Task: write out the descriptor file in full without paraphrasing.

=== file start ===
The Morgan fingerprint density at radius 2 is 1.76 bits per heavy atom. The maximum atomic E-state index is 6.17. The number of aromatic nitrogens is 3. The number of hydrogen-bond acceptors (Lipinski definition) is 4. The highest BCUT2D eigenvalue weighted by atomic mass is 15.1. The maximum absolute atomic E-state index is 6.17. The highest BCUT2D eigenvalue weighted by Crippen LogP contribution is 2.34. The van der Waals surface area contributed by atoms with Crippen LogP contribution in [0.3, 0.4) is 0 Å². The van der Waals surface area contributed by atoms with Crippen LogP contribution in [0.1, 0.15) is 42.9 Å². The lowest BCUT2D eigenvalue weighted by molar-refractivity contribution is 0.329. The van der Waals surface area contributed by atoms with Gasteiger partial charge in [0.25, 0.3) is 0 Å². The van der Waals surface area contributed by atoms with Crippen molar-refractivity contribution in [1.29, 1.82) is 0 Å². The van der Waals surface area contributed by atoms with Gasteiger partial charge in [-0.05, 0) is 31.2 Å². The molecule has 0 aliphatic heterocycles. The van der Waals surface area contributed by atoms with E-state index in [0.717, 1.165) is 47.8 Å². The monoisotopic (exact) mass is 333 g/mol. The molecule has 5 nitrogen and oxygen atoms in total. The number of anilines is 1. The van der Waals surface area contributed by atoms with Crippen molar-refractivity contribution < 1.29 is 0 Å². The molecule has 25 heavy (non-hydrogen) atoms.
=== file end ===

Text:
The Morgan fingerprint density at radius 2 is 1.76 bits per heavy atom. The maximum atomic E-state index is 6.17. The number of aromatic nitrogens is 3. The number of hydrogen-bond acceptors (Lipinski definition) is 4. The highest BCUT2D eigenvalue weighted by atomic mass is 15.1. The maximum absolute atomic E-state index is 6.17. The highest BCUT2D eigenvalue weighted by Crippen LogP contribution is 2.34. The van der Waals surface area contributed by atoms with Crippen LogP contribution in [0.3, 0.4) is 0 Å². The van der Waals surface area contributed by atoms with Crippen LogP contribution in [0.1, 0.15) is 42.9 Å². The lowest BCUT2D eigenvalue weighted by molar-refractivity contribution is 0.329. The van der Waals surface area contributed by atoms with Gasteiger partial charge in [0.25, 0.3) is 0 Å². The van der Waals surface area contributed by atoms with Crippen molar-refractivity contribution in [1.29, 1.82) is 0 Å². The van der Waals surface area contributed by atoms with Gasteiger partial charge in [-0.05, 0) is 31.2 Å². The molecule has 0 aliphatic heterocycles. The van der Waals surface area contributed by atoms with E-state index in [0.717, 1.165) is 47.8 Å². The monoisotopic (exact) mass is 333 g/mol. The molecule has 5 nitrogen and oxygen atoms in total. The number of anilines is 1. The van der Waals surface area contributed by atoms with Crippen molar-refractivity contribution < 1.29 is 0 Å². The molecule has 25 heavy (non-hydrogen) atoms.